Abramson asked for more money. Then, she was fired.

Denying New Yorker writer Ken Auletta’s account of a gender pay gap at the New York Times, spokeswoman Eileen Murphy issued this statement:

Jill’s total compensation as executive editor was not meaningfully less than Bill Keller’s, so that is just incorrect. Her pension benefit, like all Times employees, is based on her years of service and compensation. The pension benefit was frozen in 2009.

“Meaningfully less”? WTF does that mean? But the actual money is only part of the issue here. Since I graduated from college, I’ve been told: When offered a salary, women accept that number while men take it as a negotiation point. Women must learn to ask for more, I was told. Yet, the response to Abramson indicates, once again, that when a man asks, it’s normal. When a woman does, she’s a pushy bitch who may end up losing her job.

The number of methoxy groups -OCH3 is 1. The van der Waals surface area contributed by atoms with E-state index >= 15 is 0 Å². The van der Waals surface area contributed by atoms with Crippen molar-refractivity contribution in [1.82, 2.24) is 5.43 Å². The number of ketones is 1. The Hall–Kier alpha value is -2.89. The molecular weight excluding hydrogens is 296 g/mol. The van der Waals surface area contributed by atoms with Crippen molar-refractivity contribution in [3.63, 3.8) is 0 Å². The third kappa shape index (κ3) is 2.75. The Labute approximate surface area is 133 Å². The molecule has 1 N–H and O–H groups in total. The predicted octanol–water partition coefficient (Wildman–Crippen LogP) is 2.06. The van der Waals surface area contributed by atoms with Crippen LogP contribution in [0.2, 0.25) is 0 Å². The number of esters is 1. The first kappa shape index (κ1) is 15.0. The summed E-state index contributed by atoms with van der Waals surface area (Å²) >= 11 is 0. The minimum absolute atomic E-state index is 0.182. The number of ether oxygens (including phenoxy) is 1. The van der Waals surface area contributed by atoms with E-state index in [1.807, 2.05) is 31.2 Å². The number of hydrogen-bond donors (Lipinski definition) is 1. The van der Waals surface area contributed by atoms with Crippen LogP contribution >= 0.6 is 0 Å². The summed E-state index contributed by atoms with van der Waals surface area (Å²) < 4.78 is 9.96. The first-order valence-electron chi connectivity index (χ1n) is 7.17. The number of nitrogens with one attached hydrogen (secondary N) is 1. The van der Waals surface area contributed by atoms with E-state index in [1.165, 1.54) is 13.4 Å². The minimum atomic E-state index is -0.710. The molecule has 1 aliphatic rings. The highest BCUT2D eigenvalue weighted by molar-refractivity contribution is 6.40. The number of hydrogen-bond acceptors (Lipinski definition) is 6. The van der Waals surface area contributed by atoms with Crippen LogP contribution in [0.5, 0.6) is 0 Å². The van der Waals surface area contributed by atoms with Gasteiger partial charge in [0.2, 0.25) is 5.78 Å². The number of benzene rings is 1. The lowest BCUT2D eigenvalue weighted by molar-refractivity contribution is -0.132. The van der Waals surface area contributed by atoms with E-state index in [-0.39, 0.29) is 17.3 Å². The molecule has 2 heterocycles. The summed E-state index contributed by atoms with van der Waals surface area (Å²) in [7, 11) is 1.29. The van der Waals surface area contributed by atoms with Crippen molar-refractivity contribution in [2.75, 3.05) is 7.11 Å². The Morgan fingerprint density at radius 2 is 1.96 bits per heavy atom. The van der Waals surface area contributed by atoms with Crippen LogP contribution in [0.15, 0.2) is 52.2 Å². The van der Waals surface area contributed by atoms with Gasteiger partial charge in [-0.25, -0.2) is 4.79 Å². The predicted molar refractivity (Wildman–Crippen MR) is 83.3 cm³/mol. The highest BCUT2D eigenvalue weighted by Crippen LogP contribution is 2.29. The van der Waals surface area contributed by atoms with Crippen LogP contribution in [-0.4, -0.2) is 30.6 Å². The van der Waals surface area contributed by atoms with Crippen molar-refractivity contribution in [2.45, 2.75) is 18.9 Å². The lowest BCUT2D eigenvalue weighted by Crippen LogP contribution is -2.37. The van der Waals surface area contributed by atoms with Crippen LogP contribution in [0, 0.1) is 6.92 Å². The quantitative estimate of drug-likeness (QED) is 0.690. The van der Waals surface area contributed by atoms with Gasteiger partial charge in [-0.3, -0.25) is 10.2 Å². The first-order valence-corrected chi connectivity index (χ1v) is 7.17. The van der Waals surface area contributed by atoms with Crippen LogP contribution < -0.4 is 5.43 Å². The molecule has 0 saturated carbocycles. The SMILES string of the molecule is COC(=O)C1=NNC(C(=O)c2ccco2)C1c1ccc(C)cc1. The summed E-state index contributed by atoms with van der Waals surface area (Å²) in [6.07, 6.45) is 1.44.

How many women do you think are asking for a raise today after watching the fate of Jill Abramson? Oh, right, that’s the point.

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